Calvary Chapel Holbrook, AZ, is an Oasis of Living Water for a Southwest Desert Community
Story by Christmas Beeler
Photos by Micah Martin, May 2019
Above: Faithful congregant Jimmy Barela greets a woman at Calvary Chapel Holbrook, AZ. Having grown up in the small community, Jimmy often invites people to church.
In northeast Arizona, Historic Route 66 winds through barren desert, painted rock canyons, and vast ranchlands—carrying tourists and itinerant wanderers. Like an oasis in the desert, believers at Calvary Chapel Holbrook are bringing the Living Water of Jesus Christ to homeless men and women, Native American children, and at-risk teens. Situated near several Native American reservations and in the heart of Navajo Country, the town of Holbrook has roughly 5,000 residents.
In 2000, Pastor Dean and Jennifer Ceccarelli moved to the tiny town featuring large concrete dinosaurs, rock shops, and the Wigwam Motel. While the historic landmarks and retro-era shops seem frozen in time, the population has stayed about the same for the last decade. “Part of the problem is finding good-paying jobs to sustain their families,” Dean explained. “We live in one of the poorest counties in Arizona.” Nearby Interstate 40 is a major corridor for drugs. He added, “Between Mormonism and Native American beliefs, we have a lot of spiritual warfare.” But the believers at Calvary Chapel are sharing the hope of Christ. Dean noted, “People tend to measure the success of a church by how many people are coming or getting saved—but that’s not necessarily the only indicator that God is working. A lot of times, people are growing deeper in their walks with the Lord, and I see that in our people. Jesus has become the focal point of their lives. They are growing and reaching out.”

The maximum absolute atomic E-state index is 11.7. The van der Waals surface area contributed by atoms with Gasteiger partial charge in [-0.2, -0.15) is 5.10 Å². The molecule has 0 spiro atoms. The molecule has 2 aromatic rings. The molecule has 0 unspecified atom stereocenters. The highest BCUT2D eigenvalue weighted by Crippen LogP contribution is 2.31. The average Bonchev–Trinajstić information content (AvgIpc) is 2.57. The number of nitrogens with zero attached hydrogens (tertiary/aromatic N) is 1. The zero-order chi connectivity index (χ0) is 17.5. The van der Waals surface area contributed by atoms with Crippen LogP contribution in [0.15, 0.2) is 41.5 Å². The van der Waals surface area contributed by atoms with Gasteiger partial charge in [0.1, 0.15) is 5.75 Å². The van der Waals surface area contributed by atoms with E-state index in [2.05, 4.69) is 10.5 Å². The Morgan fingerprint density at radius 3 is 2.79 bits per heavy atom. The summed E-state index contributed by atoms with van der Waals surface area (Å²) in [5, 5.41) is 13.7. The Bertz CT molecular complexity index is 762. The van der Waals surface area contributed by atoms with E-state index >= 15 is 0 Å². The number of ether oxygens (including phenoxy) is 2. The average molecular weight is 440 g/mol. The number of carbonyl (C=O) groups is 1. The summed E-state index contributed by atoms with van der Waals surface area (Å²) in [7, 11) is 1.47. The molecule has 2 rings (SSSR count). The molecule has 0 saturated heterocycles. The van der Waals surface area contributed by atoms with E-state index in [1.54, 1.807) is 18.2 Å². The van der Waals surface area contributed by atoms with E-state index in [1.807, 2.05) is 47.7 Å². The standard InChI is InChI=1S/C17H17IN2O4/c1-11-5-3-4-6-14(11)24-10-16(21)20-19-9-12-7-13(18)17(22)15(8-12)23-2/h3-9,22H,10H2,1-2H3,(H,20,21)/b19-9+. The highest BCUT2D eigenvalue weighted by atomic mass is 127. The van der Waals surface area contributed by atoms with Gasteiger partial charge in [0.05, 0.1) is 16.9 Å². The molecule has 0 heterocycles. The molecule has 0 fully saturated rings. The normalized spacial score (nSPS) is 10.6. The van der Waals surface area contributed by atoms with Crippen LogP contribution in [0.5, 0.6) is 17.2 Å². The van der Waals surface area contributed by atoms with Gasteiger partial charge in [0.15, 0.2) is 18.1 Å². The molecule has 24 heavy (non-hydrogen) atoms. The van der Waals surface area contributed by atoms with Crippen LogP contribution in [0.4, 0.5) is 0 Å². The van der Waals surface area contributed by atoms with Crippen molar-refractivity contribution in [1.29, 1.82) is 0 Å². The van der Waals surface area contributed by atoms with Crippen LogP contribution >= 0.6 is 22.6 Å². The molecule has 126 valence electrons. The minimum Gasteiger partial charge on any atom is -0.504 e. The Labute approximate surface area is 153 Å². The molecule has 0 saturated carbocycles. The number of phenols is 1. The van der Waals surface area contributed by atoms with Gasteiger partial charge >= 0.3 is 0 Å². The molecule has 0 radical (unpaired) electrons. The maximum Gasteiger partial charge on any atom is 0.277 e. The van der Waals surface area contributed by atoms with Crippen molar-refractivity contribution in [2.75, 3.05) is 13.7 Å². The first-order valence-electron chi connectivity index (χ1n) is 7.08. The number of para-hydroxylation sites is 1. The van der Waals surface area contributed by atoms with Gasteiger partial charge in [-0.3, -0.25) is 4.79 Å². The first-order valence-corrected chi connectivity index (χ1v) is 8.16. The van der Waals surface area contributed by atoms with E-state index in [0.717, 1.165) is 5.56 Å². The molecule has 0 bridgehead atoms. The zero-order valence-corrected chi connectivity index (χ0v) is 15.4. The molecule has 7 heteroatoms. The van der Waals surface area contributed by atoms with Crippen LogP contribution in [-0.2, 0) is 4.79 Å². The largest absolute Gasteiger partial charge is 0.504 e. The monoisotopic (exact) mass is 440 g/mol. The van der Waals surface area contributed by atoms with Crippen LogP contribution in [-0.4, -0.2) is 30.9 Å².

Above: CC Holbrook meets in a building that was once a bar and restaurant. Pastor Dean Ceccarelli sees it as symbolic of the work God has done in many believers there, giving them a new purpose in Christ.
Bread of Life Mission
Cherise Merrick accepted Christ at a Calvary Chapel in Colorado nearly 40 years ago. Today, she attends CC Holbrook and directs the local Bread of Life Mission—offering warm meals, beds, and Bible studies to any who come. Some accept Christ and commit to a one-year discipleship program. “All of the spiritual mentors who offer one-on-one discipleship are from Calvary Chapel Holbrook. Pastor Dean teaches the Bible once a week,” Cherise explained. “I can always count on Calvary to help with teaching, mentoring, counseling, support, and coming alongside us.” Residents of the mission are bussed to local churches to worship on Sundays.
Above: Pastor Dean teaches the Bible every Wednesday at the Bread of Life Mission, directed by CC Holbrook attendee Cherise Merrick, where homeless men and women receive hot meals, a bed, clothing, and the Word of God. Nearly 15 Bread of Life residents choose to attend CC Holbrook on Sunday mornings.
“The folks at Calvary welcome them with open arms. [Regular attendees] are very patient, gracious, and accepting to them,” Cherise reported. “That’s important, because one of the greatest needs of homeless men and women is acceptance into a community. You and I, if our homes were burned down, would have friends or family to take us in. But these people have no one.” That’s one reason that Cherise doesn’t offer church services at the mission on Sunday. “They need to be part of the body of Christ; they need their church family.”
Above: Roger Stockton (left), once a resident at the Bread of Life Mission, jokes with Caleb Thomas who now volunteers there along with other CC Holbrook believers as mentors.
One Navajo woman who was transformed at Bread of Life Mission now serves there. Jeanette, 57, grew up in Holbrook and had a lonely, traumatic childhood—drinking at age 7, molested at 9, pregnant at 16. Her mother would hit her, call her names, and leave Jeanette to raise her younger siblings though she was only a kid herself. “My mom never told me she loved me,” Jeanette recalled. “I would go home with my friends, and their parents were so kind to them. They treated them like jewels. I thought, Why don’t I have that? … Did I do something wrong?” Eventually she ended up on the streets, drunk or high every day. “I almost lost my arm from shooting up,” she confessed. “My family didn’t want anything to do with me. I stole from them, beat them up. It was a lonely, horrible place to be.” Sick of jail and the streets, Jeanette entered a five-day detox; then she found Bread of Life Mission three years ago.